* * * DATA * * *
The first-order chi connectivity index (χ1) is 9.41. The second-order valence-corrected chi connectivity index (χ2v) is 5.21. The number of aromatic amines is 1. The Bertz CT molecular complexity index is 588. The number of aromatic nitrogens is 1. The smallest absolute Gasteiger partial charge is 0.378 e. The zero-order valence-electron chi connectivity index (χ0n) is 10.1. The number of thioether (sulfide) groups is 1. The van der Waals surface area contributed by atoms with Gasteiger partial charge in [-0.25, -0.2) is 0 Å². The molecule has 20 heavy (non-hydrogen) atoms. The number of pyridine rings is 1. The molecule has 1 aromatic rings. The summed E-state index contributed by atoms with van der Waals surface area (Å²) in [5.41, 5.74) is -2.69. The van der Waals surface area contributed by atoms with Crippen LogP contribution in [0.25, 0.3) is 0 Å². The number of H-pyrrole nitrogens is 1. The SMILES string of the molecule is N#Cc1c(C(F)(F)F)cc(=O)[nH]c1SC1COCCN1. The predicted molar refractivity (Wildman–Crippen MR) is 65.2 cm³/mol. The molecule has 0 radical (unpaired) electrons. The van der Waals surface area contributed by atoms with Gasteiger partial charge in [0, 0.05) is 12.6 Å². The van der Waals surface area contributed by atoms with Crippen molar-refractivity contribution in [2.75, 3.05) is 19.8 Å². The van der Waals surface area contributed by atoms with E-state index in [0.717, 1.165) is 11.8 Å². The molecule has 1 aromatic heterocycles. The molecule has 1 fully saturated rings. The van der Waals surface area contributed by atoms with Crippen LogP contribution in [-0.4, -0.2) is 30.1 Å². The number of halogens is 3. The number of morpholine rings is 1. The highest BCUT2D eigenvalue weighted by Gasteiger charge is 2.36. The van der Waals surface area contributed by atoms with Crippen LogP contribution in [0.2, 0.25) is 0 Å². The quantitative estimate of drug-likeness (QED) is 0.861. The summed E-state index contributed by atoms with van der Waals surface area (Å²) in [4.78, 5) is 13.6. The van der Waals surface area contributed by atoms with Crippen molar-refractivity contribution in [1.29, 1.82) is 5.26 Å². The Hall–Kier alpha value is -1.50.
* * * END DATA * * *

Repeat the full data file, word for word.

The first-order chi connectivity index (χ1) is 9.41. The second-order valence-corrected chi connectivity index (χ2v) is 5.21. The number of aromatic amines is 1. The Bertz CT molecular complexity index is 588. The number of aromatic nitrogens is 1. The smallest absolute Gasteiger partial charge is 0.378 e. The zero-order valence-electron chi connectivity index (χ0n) is 10.1. The number of thioether (sulfide) groups is 1. The van der Waals surface area contributed by atoms with Gasteiger partial charge in [-0.25, -0.2) is 0 Å². The molecule has 20 heavy (non-hydrogen) atoms. The number of pyridine rings is 1. The molecule has 1 aromatic rings. The summed E-state index contributed by atoms with van der Waals surface area (Å²) in [5.41, 5.74) is -2.69. The van der Waals surface area contributed by atoms with Crippen LogP contribution in [0.25, 0.3) is 0 Å². The number of H-pyrrole nitrogens is 1. The SMILES string of the molecule is N#Cc1c(C(F)(F)F)cc(=O)[nH]c1SC1COCCN1. The predicted molar refractivity (Wildman–Crippen MR) is 65.2 cm³/mol. The molecule has 0 radical (unpaired) electrons. The van der Waals surface area contributed by atoms with Gasteiger partial charge in [0, 0.05) is 12.6 Å². The van der Waals surface area contributed by atoms with Crippen molar-refractivity contribution in [2.75, 3.05) is 19.8 Å². The van der Waals surface area contributed by atoms with E-state index in [0.717, 1.165) is 11.8 Å². The molecule has 1 aromatic heterocycles. The molecule has 1 fully saturated rings. The van der Waals surface area contributed by atoms with Crippen LogP contribution in [-0.4, -0.2) is 30.1 Å². The number of halogens is 3. The number of morpholine rings is 1. The highest BCUT2D eigenvalue weighted by Gasteiger charge is 2.36. The van der Waals surface area contributed by atoms with Crippen LogP contribution in [0.2, 0.25) is 0 Å². The quantitative estimate of drug-likeness (QED) is 0.861. The summed E-state index contributed by atoms with van der Waals surface area (Å²) in [4.78, 5) is 13.6. The van der Waals surface area contributed by atoms with Crippen molar-refractivity contribution in [1.29, 1.82) is 5.26 Å². The Hall–Kier alpha value is -1.50.